U.S. stocks ended a holiday-shortened four-day trading week essentially where it began. The S&P 500 finished lower on Friday, ending at 2,099.13 versus 2,099.06 a week earlier, after a disappointing May payrolls report showed the economy added the fewest new jobs since September 2010. Just 38,000 new jobs were added last month. While the unemployment rate fell from 5% to 4.7%, it declined mostly because more Americans dropped out of the labor force. The report triggered concerns about consumer confidence and the future pace of consumer spending, causing the benchmark equity index to retreat from its seven-month high and the safer asset havens of gold and Treasuries to rally.
For the week, the S&P 500 rose +0.04%; the Dow Industrials fell -0.37%; and MSCI EAFE (developed international) gained +0.18%.
What We’re Reading
Yellen Urges To Not Overreact On Jobs -- CNBC
Brexit Polls Lean Toward Brexit -- CNBC
Iran's Oil Exports Expand More Quickly -- Reuters
Chart of the Week: Interpreting May Payrolls; Risks Skewed to the Downside
There are three messages to take from the U.S. May employment report. First, labor demand is waning, as job growth (adjusted for the Verizon strike effect) slowed to a 127,000 monthly average pace over the past three months (Figure 1). Second, hopes for a sustained pickup in labor supply were dashed as the participation rate has now retraced most of its recent rise. Job growth is still running faster than the underlying trend in the labor force and the US unemployment rate is now at an expansion low of 4.7%. Third, tight labor markets look to be lifting labor costs. Average hourly earnings are tracking 3% annualized this quarter, an outcome that would match its high for this expansion.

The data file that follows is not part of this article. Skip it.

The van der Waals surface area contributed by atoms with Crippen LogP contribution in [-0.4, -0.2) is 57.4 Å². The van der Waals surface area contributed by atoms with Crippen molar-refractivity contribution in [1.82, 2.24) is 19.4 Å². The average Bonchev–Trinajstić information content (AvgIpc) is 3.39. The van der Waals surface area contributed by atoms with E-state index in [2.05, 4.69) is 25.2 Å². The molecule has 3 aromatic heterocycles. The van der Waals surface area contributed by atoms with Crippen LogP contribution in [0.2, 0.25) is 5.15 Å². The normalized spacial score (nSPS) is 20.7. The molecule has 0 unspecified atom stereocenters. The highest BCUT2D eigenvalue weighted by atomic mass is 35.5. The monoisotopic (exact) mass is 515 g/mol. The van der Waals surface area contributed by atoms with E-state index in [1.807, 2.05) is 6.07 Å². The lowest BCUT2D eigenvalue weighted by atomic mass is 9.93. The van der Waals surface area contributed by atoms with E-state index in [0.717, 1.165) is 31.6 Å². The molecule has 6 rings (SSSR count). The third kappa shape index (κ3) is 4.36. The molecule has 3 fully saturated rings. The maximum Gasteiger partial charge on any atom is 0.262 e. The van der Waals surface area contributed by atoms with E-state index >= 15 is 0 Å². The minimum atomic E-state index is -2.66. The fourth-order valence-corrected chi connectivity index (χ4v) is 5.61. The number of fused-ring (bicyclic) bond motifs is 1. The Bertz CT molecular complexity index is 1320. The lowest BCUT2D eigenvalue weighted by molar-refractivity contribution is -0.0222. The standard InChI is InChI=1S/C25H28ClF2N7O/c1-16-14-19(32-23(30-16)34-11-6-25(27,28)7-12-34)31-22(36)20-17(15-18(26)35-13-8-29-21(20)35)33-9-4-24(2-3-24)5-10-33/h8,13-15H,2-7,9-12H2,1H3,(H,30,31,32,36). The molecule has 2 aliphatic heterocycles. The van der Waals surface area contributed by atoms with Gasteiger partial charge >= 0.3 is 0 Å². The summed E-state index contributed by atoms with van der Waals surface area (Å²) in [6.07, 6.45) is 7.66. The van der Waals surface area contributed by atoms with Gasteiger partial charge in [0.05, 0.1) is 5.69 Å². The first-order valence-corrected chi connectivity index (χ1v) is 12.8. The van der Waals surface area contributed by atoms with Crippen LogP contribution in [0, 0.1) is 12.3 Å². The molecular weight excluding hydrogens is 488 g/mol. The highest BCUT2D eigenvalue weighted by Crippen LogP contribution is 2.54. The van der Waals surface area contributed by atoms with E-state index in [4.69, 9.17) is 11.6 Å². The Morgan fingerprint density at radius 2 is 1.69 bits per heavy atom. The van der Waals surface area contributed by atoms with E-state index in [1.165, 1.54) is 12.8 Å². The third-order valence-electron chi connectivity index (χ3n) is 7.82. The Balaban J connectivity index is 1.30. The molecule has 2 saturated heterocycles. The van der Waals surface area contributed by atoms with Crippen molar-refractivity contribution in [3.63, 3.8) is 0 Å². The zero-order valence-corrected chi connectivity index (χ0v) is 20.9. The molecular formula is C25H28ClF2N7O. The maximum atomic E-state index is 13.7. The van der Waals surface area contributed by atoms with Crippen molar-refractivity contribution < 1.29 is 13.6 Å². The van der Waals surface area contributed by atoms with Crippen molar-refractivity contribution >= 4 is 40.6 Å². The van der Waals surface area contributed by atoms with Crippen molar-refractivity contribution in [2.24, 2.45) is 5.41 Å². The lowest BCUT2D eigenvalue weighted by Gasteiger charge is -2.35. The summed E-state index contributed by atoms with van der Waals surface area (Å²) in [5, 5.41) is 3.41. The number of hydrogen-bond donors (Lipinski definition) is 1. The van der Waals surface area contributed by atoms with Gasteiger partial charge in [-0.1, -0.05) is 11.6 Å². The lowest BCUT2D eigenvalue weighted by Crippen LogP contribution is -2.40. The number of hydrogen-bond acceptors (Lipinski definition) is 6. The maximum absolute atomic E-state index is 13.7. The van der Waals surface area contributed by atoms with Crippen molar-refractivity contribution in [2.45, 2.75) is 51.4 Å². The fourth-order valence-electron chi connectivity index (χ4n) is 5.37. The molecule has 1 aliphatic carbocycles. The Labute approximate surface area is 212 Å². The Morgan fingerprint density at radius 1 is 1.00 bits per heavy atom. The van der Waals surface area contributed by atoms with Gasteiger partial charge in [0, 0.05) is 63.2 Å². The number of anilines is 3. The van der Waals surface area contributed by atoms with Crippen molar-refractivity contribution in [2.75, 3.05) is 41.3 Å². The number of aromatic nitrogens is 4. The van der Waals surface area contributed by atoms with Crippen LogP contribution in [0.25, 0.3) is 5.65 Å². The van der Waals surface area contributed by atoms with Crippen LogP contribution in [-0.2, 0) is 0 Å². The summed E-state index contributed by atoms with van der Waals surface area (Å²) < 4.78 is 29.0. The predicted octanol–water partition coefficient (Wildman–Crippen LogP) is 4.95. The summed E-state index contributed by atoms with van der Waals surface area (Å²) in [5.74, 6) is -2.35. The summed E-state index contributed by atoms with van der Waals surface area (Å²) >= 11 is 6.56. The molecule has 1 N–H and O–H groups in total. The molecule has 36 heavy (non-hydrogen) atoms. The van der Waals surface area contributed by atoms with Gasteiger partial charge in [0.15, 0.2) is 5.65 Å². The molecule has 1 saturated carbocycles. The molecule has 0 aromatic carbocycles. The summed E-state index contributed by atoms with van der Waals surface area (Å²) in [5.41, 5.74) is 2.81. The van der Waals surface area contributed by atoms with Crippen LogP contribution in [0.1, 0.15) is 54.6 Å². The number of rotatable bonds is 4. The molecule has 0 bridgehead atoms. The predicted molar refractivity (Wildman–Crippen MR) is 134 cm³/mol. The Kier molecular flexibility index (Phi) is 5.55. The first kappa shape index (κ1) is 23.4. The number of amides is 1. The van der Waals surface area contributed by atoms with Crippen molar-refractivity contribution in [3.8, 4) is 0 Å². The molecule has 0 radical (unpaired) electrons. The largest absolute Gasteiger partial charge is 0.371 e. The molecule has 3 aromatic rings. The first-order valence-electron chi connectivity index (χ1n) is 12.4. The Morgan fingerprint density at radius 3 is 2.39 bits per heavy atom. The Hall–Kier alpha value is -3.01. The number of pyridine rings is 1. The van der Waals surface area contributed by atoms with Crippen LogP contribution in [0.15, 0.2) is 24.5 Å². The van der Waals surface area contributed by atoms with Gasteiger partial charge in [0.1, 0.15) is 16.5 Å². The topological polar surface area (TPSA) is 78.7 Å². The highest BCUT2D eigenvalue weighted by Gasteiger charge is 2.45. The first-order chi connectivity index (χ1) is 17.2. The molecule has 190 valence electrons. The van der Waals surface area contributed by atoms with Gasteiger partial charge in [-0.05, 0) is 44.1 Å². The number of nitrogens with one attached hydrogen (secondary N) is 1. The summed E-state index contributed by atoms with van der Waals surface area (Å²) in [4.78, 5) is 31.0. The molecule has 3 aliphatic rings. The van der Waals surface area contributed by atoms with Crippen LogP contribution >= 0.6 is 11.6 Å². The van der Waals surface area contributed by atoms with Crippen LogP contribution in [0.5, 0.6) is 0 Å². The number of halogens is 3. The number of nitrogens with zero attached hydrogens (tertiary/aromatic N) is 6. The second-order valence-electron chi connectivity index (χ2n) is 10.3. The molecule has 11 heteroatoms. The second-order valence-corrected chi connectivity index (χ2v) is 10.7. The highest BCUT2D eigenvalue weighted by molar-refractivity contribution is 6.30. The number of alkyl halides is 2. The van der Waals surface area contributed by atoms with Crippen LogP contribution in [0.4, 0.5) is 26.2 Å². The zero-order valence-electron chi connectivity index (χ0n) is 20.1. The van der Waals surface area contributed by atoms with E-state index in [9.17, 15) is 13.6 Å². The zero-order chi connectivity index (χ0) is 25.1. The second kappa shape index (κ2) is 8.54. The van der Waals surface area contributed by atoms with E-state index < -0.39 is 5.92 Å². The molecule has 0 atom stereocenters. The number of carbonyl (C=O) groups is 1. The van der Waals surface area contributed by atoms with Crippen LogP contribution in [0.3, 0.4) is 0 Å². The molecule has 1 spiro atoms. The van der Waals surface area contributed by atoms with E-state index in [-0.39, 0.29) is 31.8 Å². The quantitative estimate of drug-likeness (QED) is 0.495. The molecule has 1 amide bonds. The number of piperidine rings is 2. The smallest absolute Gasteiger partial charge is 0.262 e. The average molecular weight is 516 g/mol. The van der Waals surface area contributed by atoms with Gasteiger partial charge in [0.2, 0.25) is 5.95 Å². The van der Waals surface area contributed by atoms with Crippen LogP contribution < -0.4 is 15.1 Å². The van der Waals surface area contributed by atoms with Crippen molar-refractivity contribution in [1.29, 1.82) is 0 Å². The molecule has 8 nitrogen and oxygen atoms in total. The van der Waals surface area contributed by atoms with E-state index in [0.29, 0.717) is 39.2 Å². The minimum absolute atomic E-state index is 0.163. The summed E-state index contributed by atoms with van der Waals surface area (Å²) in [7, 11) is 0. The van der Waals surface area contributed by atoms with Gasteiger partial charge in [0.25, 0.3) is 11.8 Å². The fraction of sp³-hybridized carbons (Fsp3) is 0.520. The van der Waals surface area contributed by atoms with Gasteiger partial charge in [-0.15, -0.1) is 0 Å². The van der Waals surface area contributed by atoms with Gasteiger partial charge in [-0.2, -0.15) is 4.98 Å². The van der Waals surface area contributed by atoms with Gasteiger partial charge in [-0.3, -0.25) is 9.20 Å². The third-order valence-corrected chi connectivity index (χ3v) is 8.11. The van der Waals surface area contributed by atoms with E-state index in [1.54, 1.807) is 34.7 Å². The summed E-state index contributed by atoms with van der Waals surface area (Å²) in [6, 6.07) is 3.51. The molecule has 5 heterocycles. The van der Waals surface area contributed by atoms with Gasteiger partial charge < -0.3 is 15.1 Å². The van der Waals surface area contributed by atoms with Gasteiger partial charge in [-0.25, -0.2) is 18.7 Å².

JPMorgan said Friday's job report validates their concern that firms might turn more cautious and that a run of stronger labor income gains may be coming to an end. As such, JP Morgan's outlook that U.S. growth rises above 2% during second-half of 2016 places greater weight on households cushioning the impact of slowing job growth and rising energy prices with a decline in the saving rate. Consumption news has been upbeat with strong April spending readings this past week and yet, while their forecast is unchanged, the risks have skewed to the downside.
Indeed, JPMorgan's recession probability tracker suggests that risks are creeping higher with the probability of a recession in the next 12 months reaching 36% this past week (Figure 2). It is important to note that their discomfort outlook view contrasts notably with financial markets, where implied recession probabilities have moved lower. To sum things up, the Fed likely shares JPMorgan's tracker discomfort and is therefore likely to remain on hold until they gain confidence that the expansion is on firmer footing. A June hike is most likely off the table, and a sharp data pickup in activity is needed for a July hike to be realized.
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